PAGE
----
You’ll be surprised how quickly your five year old (now playing the role of Grandma) will explain to her EXACTLY why that is rude. Meanwhile, Grandma gets to cut loose and be naughty, and you step gingerly out from in between the two of them (a place you never wanted to be in the first place) and see just how much your child DOES know about social etiquette. Any lesson can be explored in this context. You can play the child next and your child can play Grandma. Grandma can play you and so on. When I play the parent role in these games, I make it big and overblown. We all laugh at me and my caricature of myself as a parent. When I play the child, I’m just terrible. It’s quite liberating.
When we do this kind of theater play at my house, my son will, at some point, want to play his own “child role”. We encourage him to act it out in both the “good” behavior way and the “bad” behavior way. In doing so, he gets a different response from the other actors in the play and he can see both outcomes. Then we switch and I act his role out in the good and bad ways and he, playing the parent, gets to correct me. This is heavy stuff, because my son is in my shoes for a few moments.
The quiet miracle of these moments are that a child, while playing himself as a character, gets to select the emotions for his character to exhibit. To become aware that he can select his emotional response in such a moment, is a hugely important step to taking responsibility for his or her responses in life. Five year olds can learn this. I know. I’ve seen it. (For that matter, grown ups can learn it, too…)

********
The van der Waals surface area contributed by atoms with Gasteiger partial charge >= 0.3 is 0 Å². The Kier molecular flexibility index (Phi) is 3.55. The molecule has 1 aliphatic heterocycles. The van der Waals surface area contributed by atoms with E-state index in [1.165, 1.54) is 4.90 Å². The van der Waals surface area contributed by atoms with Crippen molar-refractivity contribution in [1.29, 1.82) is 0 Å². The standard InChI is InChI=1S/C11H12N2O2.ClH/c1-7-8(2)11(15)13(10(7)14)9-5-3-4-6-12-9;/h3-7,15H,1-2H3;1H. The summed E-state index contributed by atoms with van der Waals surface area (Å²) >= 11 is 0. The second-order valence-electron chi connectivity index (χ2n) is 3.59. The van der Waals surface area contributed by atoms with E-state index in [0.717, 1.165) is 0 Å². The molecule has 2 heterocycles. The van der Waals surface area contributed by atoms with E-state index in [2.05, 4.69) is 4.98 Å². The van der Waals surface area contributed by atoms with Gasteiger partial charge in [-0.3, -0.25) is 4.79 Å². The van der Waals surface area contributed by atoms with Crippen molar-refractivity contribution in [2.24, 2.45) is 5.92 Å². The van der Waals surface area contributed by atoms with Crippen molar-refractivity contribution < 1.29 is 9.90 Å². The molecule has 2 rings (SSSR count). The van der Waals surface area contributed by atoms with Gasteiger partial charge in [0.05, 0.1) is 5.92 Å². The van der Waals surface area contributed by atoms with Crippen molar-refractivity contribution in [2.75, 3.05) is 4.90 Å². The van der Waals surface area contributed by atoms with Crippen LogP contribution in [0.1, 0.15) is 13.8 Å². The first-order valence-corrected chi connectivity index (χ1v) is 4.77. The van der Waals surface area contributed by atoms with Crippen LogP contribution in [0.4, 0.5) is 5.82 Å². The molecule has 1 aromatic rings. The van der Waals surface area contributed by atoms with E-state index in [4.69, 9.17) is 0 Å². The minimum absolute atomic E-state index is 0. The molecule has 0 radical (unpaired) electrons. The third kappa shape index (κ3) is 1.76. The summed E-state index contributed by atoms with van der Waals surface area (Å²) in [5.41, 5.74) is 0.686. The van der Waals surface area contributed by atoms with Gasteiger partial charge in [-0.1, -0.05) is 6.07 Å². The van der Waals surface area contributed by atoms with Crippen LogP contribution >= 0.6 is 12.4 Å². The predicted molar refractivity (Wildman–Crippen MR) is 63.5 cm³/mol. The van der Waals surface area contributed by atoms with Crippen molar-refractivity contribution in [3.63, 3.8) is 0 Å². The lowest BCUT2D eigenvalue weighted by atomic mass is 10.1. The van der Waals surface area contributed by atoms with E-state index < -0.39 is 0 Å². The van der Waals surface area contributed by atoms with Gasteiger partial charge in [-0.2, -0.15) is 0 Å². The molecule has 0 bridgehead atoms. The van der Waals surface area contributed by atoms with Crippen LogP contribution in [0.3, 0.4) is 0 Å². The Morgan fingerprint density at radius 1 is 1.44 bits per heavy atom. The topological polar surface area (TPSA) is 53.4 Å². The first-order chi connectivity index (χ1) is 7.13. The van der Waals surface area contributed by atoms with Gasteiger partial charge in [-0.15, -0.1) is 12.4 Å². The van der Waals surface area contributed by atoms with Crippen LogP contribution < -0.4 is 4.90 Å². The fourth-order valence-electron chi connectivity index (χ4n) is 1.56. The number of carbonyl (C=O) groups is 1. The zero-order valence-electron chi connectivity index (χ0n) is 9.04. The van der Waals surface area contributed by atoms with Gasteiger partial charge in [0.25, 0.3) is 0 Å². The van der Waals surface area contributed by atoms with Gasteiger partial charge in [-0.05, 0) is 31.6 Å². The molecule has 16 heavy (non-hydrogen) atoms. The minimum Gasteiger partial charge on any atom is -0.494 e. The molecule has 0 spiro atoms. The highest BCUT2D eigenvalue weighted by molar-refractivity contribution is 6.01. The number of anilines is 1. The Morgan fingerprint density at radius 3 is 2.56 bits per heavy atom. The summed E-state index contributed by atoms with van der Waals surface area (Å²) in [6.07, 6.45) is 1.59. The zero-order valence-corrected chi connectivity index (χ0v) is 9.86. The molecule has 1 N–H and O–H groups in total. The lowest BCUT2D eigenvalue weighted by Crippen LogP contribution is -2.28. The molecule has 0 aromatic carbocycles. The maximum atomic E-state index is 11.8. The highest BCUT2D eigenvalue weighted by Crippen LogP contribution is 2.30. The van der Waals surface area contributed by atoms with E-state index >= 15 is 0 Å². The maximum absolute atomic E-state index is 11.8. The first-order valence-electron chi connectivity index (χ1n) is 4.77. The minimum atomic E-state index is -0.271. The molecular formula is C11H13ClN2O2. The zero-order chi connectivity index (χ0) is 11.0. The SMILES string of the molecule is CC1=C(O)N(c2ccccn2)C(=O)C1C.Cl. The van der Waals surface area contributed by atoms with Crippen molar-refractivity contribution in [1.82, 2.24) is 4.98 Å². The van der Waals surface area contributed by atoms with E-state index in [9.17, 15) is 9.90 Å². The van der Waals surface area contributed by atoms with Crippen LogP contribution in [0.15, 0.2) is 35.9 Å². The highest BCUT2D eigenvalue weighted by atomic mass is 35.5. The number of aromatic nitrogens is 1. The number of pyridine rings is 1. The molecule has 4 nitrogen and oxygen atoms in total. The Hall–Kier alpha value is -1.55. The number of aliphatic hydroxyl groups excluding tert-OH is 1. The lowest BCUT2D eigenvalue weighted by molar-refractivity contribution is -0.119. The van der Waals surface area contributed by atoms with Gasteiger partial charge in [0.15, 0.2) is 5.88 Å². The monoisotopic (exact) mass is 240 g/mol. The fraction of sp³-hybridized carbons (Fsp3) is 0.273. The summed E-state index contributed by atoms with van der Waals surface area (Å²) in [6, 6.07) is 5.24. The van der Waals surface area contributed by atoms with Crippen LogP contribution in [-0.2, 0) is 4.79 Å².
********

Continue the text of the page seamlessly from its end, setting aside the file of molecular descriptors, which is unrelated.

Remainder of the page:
There are other benefits to the child. Returning to the child in our example above, he or she gets to try out being nice to Grandma in a context which it isn’t “real.” (Remember, he’s playing himself as a character at this moment.) If there is some resistance in him to acknowledging Grandma, he can try it out and see how it feels, see what results are created. Maybe he doesn’t acknowledge her totally in this context, but incrementally. But it is the incremental process that allows kids a way into a new behavior. What also happens is a reflection tool is created. These learning moments of play can be referred back to and talked about later. And because you and your child are remembering a game, not a lecture on manners, both of you are much more receptive to the lessons learned there.
Permission to Reveal Ourselves